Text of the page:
The 'blessing ceremony', held by the Unification Church, was its largest for 10 years and could be the last at such a large scale officiated by 89-year-old Reverend Sun Myung Moon, the controversial founder of the church.
More than 20,000 people crammed into the Sun Moon University campus in Asan, south of Seoul, for the main event this morning, with another 20,000 joining simultaneous ceremonies in the U.S. Brazil and Venezuela.
Some of the 20,000 brides and grooms taking part in the Unification Church mass wedding ceremony at Sun Moon University, in Asan, South Korea, today
Some were new couples who met for the first time in recent months in unions arranged by the church, while others were married couples renewing their vows.
The brides wore white veils and wedding dresses, or their national dress. The grooms wore black suits with red ties, with white scarves wrapped around their necks.
The mass wedding ceremony is meant to mark Sun Moon's 90th birthday and the 50th anniversary of his marriage to Han Hak-ja, church officials said.
It comes as he moves to hand day-to-day leadership of the Unification Church over to his children.
Row after row of brides and groom - hailing from South Korea, the U.S., Japan, Europe and elsewhere - posed for photos, sang and practiced shouting 'Hurrah!' at a pre-ceremony wedding rehearsal.
Without a hitch: Brides wore traditional white wedding dresses or national dress and grooms wore black suits and red ties. Right, the newlyweds pray together during the ceremony
During the ceremony, Moon sprinkled holy water towards the crowd before the couples exchanged rings. After blessing the newlyweds, he led them in a loud a cheer amid a shower of white confetti.
He said: 'I pray that you become good husbands and wives, and men and women who can represent the world's six billion humankind.'
Critics who accuse the Unification Church of engaging in cult-like practices say the mass weddings prove it brainwashes its followers.
In the past, Moon routinely paired off couples, many of whom met for the first time at their wedding.
Now, even arranged marriage couples have the chance to meet at least a few months before the ceremony, church officials said.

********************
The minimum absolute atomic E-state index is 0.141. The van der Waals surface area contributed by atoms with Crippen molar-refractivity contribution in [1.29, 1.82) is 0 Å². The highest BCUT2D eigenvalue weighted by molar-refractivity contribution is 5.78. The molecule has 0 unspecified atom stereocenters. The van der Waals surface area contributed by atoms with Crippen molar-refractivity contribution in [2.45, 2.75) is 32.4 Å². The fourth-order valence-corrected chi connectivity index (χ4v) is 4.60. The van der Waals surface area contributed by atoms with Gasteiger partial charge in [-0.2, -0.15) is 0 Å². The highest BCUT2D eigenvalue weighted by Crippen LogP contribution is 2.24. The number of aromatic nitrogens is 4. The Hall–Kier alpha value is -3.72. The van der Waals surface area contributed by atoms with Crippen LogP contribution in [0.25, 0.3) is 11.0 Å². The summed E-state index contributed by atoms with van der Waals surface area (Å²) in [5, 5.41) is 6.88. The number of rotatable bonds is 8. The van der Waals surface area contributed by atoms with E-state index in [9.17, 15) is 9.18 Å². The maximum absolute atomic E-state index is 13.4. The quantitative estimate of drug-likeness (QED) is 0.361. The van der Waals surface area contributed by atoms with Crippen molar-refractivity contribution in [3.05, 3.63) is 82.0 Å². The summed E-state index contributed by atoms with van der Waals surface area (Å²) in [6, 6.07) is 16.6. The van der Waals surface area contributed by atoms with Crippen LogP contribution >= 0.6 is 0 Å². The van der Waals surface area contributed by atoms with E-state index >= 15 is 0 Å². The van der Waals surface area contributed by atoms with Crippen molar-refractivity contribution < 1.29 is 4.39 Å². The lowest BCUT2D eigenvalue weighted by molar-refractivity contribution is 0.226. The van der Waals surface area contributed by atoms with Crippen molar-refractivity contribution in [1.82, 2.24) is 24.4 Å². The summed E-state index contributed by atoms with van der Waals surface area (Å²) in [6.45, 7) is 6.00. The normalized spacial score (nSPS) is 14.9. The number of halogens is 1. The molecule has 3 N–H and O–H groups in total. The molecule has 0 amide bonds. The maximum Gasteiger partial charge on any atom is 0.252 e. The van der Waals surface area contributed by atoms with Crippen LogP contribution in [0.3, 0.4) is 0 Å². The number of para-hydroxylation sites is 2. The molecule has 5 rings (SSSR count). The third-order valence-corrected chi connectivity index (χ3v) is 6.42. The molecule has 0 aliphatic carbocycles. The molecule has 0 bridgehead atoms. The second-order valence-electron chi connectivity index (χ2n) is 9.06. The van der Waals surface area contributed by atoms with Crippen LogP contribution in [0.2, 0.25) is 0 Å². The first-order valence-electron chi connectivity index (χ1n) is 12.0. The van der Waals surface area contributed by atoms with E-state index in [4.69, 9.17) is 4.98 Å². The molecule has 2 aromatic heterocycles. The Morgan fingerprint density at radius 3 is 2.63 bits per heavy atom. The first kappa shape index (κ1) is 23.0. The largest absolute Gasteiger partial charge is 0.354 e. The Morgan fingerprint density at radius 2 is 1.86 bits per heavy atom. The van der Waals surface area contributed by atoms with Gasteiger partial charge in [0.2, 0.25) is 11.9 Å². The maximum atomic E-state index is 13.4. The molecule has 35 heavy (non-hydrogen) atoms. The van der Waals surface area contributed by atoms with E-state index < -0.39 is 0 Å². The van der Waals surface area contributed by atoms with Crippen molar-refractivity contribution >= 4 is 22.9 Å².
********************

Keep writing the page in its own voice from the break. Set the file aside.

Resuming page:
Controversial: Reverend Sun Myung Moon, with his wife Han Hak-ja, blesses the couples during the ceremony
But none of them were being whisked off on their honeymoons. Couples are required to observe a 40-day waiting period before they cohabitate to prepare for marriage spiritually.
Moon, a self-proclaimed Messiah who says he was 15 when Jesus Christ called upon him to carry out his unfinished work, has courted controversy and criticism since founding the Unification Church in Seoul in 1954.
He held his first mass wedding in the early 1960s, arranging the marriages of 24 couples himself and renewing the vows of 12 married couples.
Over the next two decades, the weddings grew in scale. The first held outside South Korea, at New York's Madison Square Gardens in 1982, drew tens of thousands of participants and protesters.
In many cases, Moon paired off many couples from different countries as part of his aim of creating a multicultural religious world.
In his recent autobiography, he said: 'My wish is to completely tear down barriers and to create a world in which everyone becomes one.'
Special day: One of the brides smiles as she listens to Rev Moon during the ceremony
Traditional: Some of the 20,000 people in South Korea wore their national dress to the ceremony
Lee Dong-seok, a 32-year-old computer programmer from South Korea, tied the knot with Japanese office worker Fumi Oshima.
He said: 'I think my wife is the most beautiful bride here.'
In New York, 22-year-old Krystof Heller said his parents married in a 1982 mass wedding and he has known his new wife, 23-year-old Maria Lee of South Korea, for around four months.
He said: 'It's something you grow up with. It's something you anticipate your whole life.
'It's not just about a mass wedding, there is the moral emphasis. The big crowd is just the perk.'
Arranged: One of the brides nods off during the marriage ceremony. Many of the unions were arranged by the Unification Church, with couples meeting only months before they are wed
Simultaneous: Couples at a church in Washington join in the ceremony through an internet link
Churchgoers watched the ceremony on a large screen flanked by the flags of South Korea, Japan and the United States in Washington.
'This is the best way to make peace,' said Fumi Oliver, a native of Japan who married an American, the Rev. Zagery Oliver, 12 years ago.
'International, intercultural, interracial marriage is the best way to make peace.'
Hundreds of brides and grooms gathered in churches in Australia, said Enrique Ledesma, Australian director of the church-affiliated Family Federation for World Peace and Unification.
The ceremony in Honduras marks a new start for the movement in the Latin American nation, said Omar Valle, president of the Unification Church in Tegucigalpa. He said 25 couples will renew their vows.
And in Brazil some 2,000 people in 40 cities took part in the ceremony via simultaneous broadcast.